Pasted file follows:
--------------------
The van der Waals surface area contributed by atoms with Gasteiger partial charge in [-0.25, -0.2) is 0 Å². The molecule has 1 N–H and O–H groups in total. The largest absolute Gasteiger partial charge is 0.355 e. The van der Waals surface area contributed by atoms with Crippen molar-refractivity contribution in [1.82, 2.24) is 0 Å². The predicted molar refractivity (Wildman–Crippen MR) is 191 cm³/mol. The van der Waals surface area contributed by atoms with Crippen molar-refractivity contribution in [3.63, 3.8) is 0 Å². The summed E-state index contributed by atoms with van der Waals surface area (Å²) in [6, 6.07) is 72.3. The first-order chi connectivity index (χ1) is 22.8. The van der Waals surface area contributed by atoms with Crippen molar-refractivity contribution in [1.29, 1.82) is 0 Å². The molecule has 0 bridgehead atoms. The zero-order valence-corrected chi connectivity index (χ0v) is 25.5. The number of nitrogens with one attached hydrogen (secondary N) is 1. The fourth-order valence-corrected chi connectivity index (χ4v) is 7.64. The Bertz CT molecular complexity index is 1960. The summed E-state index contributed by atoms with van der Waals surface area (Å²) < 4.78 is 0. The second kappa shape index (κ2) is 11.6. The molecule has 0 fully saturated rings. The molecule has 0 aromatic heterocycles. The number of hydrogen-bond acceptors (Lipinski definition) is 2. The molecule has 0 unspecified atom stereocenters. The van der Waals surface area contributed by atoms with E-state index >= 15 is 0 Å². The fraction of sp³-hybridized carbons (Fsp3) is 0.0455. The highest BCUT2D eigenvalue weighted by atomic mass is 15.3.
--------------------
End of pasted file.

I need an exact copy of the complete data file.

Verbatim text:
The van der Waals surface area contributed by atoms with Gasteiger partial charge in [-0.25, -0.2) is 0 Å². The molecule has 1 N–H and O–H groups in total. The largest absolute Gasteiger partial charge is 0.355 e. The van der Waals surface area contributed by atoms with Crippen molar-refractivity contribution in [1.82, 2.24) is 0 Å². The predicted molar refractivity (Wildman–Crippen MR) is 191 cm³/mol. The van der Waals surface area contributed by atoms with Crippen molar-refractivity contribution in [3.63, 3.8) is 0 Å². The summed E-state index contributed by atoms with van der Waals surface area (Å²) in [6, 6.07) is 72.3. The first-order chi connectivity index (χ1) is 22.8. The van der Waals surface area contributed by atoms with Crippen molar-refractivity contribution in [1.29, 1.82) is 0 Å². The molecule has 0 bridgehead atoms. The zero-order valence-corrected chi connectivity index (χ0v) is 25.5. The number of nitrogens with one attached hydrogen (secondary N) is 1. The fourth-order valence-corrected chi connectivity index (χ4v) is 7.64. The Bertz CT molecular complexity index is 1960. The summed E-state index contributed by atoms with van der Waals surface area (Å²) < 4.78 is 0. The second kappa shape index (κ2) is 11.6. The molecule has 0 fully saturated rings. The molecule has 0 aromatic heterocycles. The number of hydrogen-bond acceptors (Lipinski definition) is 2. The molecule has 0 unspecified atom stereocenters. The van der Waals surface area contributed by atoms with E-state index >= 15 is 0 Å². The fraction of sp³-hybridized carbons (Fsp3) is 0.0455. The highest BCUT2D eigenvalue weighted by atomic mass is 15.3.